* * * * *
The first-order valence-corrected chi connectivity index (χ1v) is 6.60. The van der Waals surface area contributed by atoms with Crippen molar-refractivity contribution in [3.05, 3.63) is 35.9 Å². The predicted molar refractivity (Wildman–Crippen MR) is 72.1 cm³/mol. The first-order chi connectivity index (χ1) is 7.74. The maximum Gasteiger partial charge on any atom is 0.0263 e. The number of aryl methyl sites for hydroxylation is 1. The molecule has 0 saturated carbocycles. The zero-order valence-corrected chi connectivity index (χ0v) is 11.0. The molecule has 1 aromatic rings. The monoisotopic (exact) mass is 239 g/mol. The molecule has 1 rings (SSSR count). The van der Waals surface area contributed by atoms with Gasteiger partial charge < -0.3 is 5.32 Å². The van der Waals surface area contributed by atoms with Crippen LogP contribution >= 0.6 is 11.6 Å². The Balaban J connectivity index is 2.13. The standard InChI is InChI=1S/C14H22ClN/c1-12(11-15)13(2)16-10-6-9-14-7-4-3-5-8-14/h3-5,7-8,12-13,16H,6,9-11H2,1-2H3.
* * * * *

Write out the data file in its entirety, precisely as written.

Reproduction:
The first-order valence-corrected chi connectivity index (χ1v) is 6.60. The van der Waals surface area contributed by atoms with Crippen molar-refractivity contribution in [3.05, 3.63) is 35.9 Å². The predicted molar refractivity (Wildman–Crippen MR) is 72.1 cm³/mol. The first-order chi connectivity index (χ1) is 7.74. The maximum Gasteiger partial charge on any atom is 0.0263 e. The number of aryl methyl sites for hydroxylation is 1. The molecule has 0 saturated carbocycles. The zero-order valence-corrected chi connectivity index (χ0v) is 11.0. The molecule has 1 aromatic rings. The monoisotopic (exact) mass is 239 g/mol. The molecule has 1 rings (SSSR count). The van der Waals surface area contributed by atoms with Gasteiger partial charge < -0.3 is 5.32 Å². The van der Waals surface area contributed by atoms with Crippen LogP contribution >= 0.6 is 11.6 Å². The Balaban J connectivity index is 2.13. The standard InChI is InChI=1S/C14H22ClN/c1-12(11-15)13(2)16-10-6-9-14-7-4-3-5-8-14/h3-5,7-8,12-13,16H,6,9-11H2,1-2H3.